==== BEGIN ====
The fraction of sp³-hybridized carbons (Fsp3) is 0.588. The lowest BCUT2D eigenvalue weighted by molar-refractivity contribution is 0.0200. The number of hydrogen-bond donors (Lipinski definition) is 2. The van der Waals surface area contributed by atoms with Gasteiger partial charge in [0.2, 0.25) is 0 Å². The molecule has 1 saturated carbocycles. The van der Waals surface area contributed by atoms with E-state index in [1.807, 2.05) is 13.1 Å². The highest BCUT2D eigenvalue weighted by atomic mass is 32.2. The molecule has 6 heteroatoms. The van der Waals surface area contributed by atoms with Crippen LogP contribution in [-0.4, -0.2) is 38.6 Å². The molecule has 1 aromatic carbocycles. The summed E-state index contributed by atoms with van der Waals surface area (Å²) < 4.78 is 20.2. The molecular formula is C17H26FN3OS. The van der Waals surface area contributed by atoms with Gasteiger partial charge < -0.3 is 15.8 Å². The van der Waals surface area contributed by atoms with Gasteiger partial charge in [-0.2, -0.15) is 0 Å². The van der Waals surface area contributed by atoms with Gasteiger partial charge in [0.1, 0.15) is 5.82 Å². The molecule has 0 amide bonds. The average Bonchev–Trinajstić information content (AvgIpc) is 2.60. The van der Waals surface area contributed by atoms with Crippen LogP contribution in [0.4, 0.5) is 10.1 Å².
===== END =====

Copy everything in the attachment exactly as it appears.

The fraction of sp³-hybridized carbons (Fsp3) is 0.588. The lowest BCUT2D eigenvalue weighted by molar-refractivity contribution is 0.0200. The number of hydrogen-bond donors (Lipinski definition) is 2. The van der Waals surface area contributed by atoms with Gasteiger partial charge in [0.2, 0.25) is 0 Å². The molecule has 1 saturated carbocycles. The van der Waals surface area contributed by atoms with E-state index in [1.807, 2.05) is 13.1 Å². The highest BCUT2D eigenvalue weighted by atomic mass is 32.2. The molecule has 6 heteroatoms. The van der Waals surface area contributed by atoms with Crippen LogP contribution in [-0.4, -0.2) is 38.6 Å². The molecule has 1 aromatic carbocycles. The summed E-state index contributed by atoms with van der Waals surface area (Å²) < 4.78 is 20.2. The molecular formula is C17H26FN3OS. The van der Waals surface area contributed by atoms with Gasteiger partial charge < -0.3 is 15.8 Å². The van der Waals surface area contributed by atoms with Gasteiger partial charge in [-0.2, -0.15) is 0 Å². The van der Waals surface area contributed by atoms with Gasteiger partial charge in [0.1, 0.15) is 5.82 Å². The molecule has 0 amide bonds. The average Bonchev–Trinajstić information content (AvgIpc) is 2.60. The van der Waals surface area contributed by atoms with Crippen LogP contribution in [0.4, 0.5) is 10.1 Å².